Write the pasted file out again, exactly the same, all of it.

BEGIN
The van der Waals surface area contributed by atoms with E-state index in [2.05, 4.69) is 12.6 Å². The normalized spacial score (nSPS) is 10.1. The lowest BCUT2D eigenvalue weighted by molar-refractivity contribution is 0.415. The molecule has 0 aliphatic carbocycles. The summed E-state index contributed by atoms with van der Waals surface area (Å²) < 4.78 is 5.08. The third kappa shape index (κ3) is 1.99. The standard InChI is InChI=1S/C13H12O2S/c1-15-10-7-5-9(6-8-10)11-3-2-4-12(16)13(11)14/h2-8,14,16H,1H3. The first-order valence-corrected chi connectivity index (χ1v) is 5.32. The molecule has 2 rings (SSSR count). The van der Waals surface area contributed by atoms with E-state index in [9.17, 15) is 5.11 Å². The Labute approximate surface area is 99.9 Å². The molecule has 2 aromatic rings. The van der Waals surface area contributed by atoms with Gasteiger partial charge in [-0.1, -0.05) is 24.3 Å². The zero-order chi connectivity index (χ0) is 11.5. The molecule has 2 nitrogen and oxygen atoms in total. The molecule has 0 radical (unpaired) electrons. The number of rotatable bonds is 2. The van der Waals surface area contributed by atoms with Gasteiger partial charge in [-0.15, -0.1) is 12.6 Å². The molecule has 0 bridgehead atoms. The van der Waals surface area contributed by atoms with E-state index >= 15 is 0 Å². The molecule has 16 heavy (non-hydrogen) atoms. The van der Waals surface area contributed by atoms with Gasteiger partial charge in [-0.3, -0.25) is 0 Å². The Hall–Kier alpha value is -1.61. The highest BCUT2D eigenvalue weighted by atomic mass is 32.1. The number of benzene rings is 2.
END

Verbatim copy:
The van der Waals surface area contributed by atoms with E-state index in [2.05, 4.69) is 12.6 Å². The normalized spacial score (nSPS) is 10.1. The lowest BCUT2D eigenvalue weighted by molar-refractivity contribution is 0.415. The molecule has 0 aliphatic carbocycles. The summed E-state index contributed by atoms with van der Waals surface area (Å²) < 4.78 is 5.08. The third kappa shape index (κ3) is 1.99. The standard InChI is InChI=1S/C13H12O2S/c1-15-10-7-5-9(6-8-10)11-3-2-4-12(16)13(11)14/h2-8,14,16H,1H3. The first-order valence-corrected chi connectivity index (χ1v) is 5.32. The molecule has 2 rings (SSSR count). The van der Waals surface area contributed by atoms with E-state index in [9.17, 15) is 5.11 Å². The Labute approximate surface area is 99.9 Å². The molecule has 2 aromatic rings. The van der Waals surface area contributed by atoms with Gasteiger partial charge in [-0.1, -0.05) is 24.3 Å². The zero-order chi connectivity index (χ0) is 11.5. The molecule has 2 nitrogen and oxygen atoms in total. The molecule has 0 radical (unpaired) electrons. The number of rotatable bonds is 2. The van der Waals surface area contributed by atoms with Gasteiger partial charge in [-0.15, -0.1) is 12.6 Å². The molecule has 0 bridgehead atoms. The van der Waals surface area contributed by atoms with E-state index >= 15 is 0 Å². The molecule has 16 heavy (non-hydrogen) atoms. The van der Waals surface area contributed by atoms with Gasteiger partial charge in [-0.3, -0.25) is 0 Å². The Hall–Kier alpha value is -1.61. The highest BCUT2D eigenvalue weighted by atomic mass is 32.1. The number of benzene rings is 2.